Congress credits PV Narasimha Rao retrospectively but it is just too late in the day to deliver political gains
Better late than never, goes the adage. But with the Congress, the retrospective correction of history, in no small part aided by the political necessity of ridding itself of a dynastic trap, is just too late to be sincere. After years of pushing him to oblivion, simply because his individuality outshone his identity as a Congressman, the party officially acknowledged former Prime Minister PV Narasimha Rao as one of its luminaries who had contributed to the nation. The occasion was the 29th anniversary of the then Finance Minister Manmohan Singh’s path-breaking budget of 1991, which liberalised the economy, opened us up to the world market and birthed the big bang moment for our millennial dreams to soar. Of course, Singh is grateful to Rao for having trusted him with what was then a big experiment and rightly described him as the “father of economic reforms.” But what surprised everybody was how Congress interim president Sonia Gandhi lavished praise. Not only that, the party will also hold year-long celebrations, commemorating Rao’s birth centenary on June 28, 2021. Clearly, the Gandhis now want to underplay their dynastic entitlements and transgressions, at least in the public eye. Particularly at a time when they are staring at an exodus by the younger breed, who want to change the Congress’ legacy from unquestioning subservience to independent performance. By crediting leaders outside the family pantheon, they want to convey that they are not averse to intra-party democracy or sharing leadership roles, though all their actions so far have run antithetical to their claims. One just needs to spool back the tapes to recall how the same leadership neglected and condemned the man they now call change-maker. He was criticised for mishandling the Babri Masjid demolition with Gandhi courtiers saying a “Prime Minister” from the family wouldn’t have allowed it while his efforts for a solution on the temple issue were under-rated. And though Rao’s reforms transformed India, at the AICC session in 2002, the economic resolution was changed at Sonia’s behest, saying they were actually a brainchild of the late Rajiv Gandhi and Rao and Singh had merely translated that vision. Rao suffered this indignity as everyone knew how difficult the practicalities of implementing this huge step would be in a country like India and across its States, the logistics and rationale of it, none of which Rajiv Gandhi imagined. Rao created the compact command cell we know as the Prime Minister’s Office (PMO) today and exposed the hawala scandal, which maligned big political leaders across the nation and some Congress courtiers like Madhavrao Scindia, Kamal Nath, Arjun Singh and VC Shukla. He never had political ambition and so never believed in being a supine bystander in the dynastic court. That’s why he had to suffer the humiliation of a pariah, accused of going slow on the Rajiv assassination case and shortly before his death, being heaped with allegations of corruption. Such was the uneasy relationship between Sonia and Rao that even in death, the latter was not cremated in Delhi or honoured with a memorial like past Prime Ministers. So it is difficult to be convinced about Sonia’s words of appreciation, “P V Narasimha Rao was a much respected national and international figure. The Congress party takes pride in his many accomplishments…most scholarly and erudite personality who…became the Prime Minister at a time of grave economic crisis.”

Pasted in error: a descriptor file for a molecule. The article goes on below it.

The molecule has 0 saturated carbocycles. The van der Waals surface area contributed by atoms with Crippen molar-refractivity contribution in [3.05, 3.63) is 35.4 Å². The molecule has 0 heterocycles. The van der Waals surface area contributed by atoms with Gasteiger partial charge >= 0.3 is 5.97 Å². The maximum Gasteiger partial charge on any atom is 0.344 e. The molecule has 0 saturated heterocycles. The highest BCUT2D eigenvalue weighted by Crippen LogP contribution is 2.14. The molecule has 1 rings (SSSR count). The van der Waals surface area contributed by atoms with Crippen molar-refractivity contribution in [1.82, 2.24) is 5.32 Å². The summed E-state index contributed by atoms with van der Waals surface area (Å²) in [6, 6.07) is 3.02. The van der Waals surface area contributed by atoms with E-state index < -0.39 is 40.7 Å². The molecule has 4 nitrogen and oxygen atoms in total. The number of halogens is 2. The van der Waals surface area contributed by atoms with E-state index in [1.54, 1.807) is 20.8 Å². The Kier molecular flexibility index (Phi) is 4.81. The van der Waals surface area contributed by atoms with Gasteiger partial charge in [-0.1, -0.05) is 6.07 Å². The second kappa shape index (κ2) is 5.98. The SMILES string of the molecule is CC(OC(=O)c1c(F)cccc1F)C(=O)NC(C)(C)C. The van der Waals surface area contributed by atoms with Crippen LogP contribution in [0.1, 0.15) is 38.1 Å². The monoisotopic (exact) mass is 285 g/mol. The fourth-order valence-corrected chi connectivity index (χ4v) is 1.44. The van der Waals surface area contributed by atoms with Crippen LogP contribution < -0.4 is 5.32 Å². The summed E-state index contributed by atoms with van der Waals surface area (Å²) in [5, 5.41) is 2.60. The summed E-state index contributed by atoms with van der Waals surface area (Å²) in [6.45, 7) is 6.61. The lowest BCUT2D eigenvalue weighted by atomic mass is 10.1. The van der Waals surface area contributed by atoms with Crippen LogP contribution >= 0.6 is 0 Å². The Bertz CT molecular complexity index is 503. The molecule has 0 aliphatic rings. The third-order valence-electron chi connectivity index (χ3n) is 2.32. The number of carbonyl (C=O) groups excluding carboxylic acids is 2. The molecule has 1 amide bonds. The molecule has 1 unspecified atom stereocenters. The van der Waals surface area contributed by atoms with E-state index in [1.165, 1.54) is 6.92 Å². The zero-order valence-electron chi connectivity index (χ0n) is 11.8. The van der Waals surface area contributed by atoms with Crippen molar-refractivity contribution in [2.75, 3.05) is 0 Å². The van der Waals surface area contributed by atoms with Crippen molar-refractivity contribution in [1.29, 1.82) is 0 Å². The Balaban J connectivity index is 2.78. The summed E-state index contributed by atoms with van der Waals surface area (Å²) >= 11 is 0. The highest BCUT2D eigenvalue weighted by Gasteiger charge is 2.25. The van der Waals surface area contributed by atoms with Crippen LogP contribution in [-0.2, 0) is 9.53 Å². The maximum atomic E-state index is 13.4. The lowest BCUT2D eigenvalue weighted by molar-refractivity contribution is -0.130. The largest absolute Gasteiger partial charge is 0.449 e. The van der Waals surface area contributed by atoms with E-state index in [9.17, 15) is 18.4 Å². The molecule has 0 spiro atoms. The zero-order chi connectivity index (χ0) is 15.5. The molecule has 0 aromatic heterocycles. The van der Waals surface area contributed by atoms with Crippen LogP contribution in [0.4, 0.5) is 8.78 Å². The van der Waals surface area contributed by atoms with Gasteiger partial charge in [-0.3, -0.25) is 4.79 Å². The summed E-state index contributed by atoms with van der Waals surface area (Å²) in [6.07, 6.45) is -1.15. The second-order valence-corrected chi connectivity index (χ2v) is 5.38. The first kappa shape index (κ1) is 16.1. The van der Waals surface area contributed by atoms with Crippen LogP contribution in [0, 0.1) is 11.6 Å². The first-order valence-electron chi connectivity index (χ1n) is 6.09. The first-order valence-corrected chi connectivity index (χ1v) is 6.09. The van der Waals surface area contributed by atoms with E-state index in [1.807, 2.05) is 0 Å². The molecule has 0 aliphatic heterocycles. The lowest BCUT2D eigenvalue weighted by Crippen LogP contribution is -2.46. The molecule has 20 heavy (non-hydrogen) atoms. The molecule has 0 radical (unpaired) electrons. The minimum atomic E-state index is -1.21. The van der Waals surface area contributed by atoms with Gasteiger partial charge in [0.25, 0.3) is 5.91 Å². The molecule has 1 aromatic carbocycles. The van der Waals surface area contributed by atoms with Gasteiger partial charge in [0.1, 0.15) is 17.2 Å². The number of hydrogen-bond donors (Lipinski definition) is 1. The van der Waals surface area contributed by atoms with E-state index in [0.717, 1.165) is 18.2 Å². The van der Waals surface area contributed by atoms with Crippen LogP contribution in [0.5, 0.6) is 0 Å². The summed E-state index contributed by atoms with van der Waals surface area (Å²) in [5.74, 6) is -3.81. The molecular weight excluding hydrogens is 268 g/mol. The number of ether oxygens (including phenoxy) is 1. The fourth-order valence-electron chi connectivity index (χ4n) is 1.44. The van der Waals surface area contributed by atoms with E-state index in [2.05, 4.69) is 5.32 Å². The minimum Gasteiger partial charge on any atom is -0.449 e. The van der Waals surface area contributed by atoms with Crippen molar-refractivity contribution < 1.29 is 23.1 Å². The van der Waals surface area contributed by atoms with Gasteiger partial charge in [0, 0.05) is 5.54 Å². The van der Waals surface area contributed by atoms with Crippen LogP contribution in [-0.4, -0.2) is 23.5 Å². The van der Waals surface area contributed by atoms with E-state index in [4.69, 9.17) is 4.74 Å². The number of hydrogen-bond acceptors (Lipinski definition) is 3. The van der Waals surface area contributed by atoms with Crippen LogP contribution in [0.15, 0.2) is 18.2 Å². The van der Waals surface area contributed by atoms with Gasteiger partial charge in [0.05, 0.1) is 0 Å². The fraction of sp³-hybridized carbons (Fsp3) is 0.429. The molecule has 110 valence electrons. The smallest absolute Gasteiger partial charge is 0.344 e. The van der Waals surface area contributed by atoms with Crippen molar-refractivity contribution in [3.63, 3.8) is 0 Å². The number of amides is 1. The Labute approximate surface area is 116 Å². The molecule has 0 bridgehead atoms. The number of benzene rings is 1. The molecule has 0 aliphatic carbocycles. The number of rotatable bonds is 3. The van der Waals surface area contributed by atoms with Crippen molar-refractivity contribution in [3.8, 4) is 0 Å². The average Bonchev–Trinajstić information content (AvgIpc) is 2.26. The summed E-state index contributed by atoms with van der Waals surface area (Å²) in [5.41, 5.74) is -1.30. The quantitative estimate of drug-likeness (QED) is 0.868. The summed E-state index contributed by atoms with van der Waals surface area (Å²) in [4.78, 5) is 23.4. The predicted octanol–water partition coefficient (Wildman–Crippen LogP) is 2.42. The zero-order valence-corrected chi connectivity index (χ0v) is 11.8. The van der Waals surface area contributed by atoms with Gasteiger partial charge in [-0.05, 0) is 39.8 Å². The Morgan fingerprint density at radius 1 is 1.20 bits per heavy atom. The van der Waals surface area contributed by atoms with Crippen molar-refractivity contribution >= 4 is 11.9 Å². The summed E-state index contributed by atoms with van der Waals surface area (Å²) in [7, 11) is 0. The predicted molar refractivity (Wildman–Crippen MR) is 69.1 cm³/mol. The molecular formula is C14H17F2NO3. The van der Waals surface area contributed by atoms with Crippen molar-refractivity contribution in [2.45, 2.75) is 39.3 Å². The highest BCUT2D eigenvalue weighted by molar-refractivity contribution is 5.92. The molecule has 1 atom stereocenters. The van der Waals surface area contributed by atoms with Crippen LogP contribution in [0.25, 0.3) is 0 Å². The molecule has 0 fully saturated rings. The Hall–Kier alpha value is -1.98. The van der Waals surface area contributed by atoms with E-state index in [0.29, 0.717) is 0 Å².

But then the Congress has run out of options and is desperately looking for ways to blunt its naysayers. The immediate political context seems to be Telangana, where Rao is revered and respected. And with the BJP looking to find a foothold, the Congress doesn’t want it to appropriate his legacy, the way it has Sardar Patel’s. Or send a message that the high command is against acknowledging regional leaders. This way it could neutralise Telangana Rashtra Samithi, which has built its constituency on Telugu pride. At the national level, considering it has foregrounded Manmohan Singh to attack the Narendra Modi Government’s economic policies, it is hoping to shine up past glories of Rao, and by extension the Congress, as the architect of reforms that gave India direction. It is another matter that if associations could restore trust, then the Congress wouldn’t be withering the way it is now, but at least it is using the right halo to challenge Modinomics. Or is it that Rao’s critics among the old guard have died and ironically two of his closest loyalists, Manmohan Singh and Jairam Ramesh, are Congress advisors and forcing a re-assessment of the party’s real achievements? Or now that the temple at Ayodhya is a reality, with the highest court of the land going by emotion and faith over historicity, and with Babri Masjid hardly investable as political capital, Rao is free of guilt posthumously? But the big question that the Congress must answer is what it intends to do at present, considering it is showing some willingness to learn lessons from history? It could begin by holding basic organisational elections, the opportunity for which was provided by Rahul Gandhi quitting leadership last year and retreating to Wayanad. That would settle the many leadership tussles and ambitions that are tearing the party asunder. A leadership role must be backed up by the candidate’s grassroots hold, capabilities and electoral mathematics and not by his/her association with the Gandhis or supplication to the existing oligarchy. The Congress can accuse the BJP of being a rabid predator all it wants but who is to blame really? It may dust relics of the past but right now it needs to take the present along if it doesn’t want to bite the dust.
Tuesday, 28 July 2020 | Pioneer